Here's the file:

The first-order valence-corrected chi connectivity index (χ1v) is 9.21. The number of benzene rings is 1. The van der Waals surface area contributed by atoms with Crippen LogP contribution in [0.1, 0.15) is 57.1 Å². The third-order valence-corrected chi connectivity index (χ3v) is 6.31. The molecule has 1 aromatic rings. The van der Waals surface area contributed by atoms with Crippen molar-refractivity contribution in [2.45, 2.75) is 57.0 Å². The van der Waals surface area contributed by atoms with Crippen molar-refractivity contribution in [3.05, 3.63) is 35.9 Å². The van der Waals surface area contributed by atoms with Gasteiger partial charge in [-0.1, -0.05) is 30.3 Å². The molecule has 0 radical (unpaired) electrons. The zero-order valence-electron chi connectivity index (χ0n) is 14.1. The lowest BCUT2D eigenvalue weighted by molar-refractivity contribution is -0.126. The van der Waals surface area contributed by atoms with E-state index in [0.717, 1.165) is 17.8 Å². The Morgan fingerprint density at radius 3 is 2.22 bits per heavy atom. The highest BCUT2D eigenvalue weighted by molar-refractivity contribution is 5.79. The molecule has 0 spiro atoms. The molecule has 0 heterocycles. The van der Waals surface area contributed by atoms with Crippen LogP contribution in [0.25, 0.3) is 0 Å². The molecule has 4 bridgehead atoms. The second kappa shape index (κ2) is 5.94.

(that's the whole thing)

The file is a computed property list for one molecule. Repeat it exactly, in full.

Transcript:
The first-order valence-corrected chi connectivity index (χ1v) is 9.21. The number of benzene rings is 1. The van der Waals surface area contributed by atoms with Crippen LogP contribution in [0.1, 0.15) is 57.1 Å². The third-order valence-corrected chi connectivity index (χ3v) is 6.31. The molecule has 1 aromatic rings. The van der Waals surface area contributed by atoms with Crippen molar-refractivity contribution in [2.45, 2.75) is 57.0 Å². The van der Waals surface area contributed by atoms with Crippen molar-refractivity contribution in [3.05, 3.63) is 35.9 Å². The van der Waals surface area contributed by atoms with Gasteiger partial charge in [-0.1, -0.05) is 30.3 Å². The molecule has 0 radical (unpaired) electrons. The zero-order valence-electron chi connectivity index (χ0n) is 14.1. The lowest BCUT2D eigenvalue weighted by molar-refractivity contribution is -0.126. The van der Waals surface area contributed by atoms with E-state index in [0.717, 1.165) is 17.8 Å². The Morgan fingerprint density at radius 3 is 2.22 bits per heavy atom. The highest BCUT2D eigenvalue weighted by molar-refractivity contribution is 5.79. The molecule has 0 spiro atoms. The molecule has 0 heterocycles. The van der Waals surface area contributed by atoms with Crippen LogP contribution in [0.25, 0.3) is 0 Å². The molecule has 4 bridgehead atoms. The second kappa shape index (κ2) is 5.94.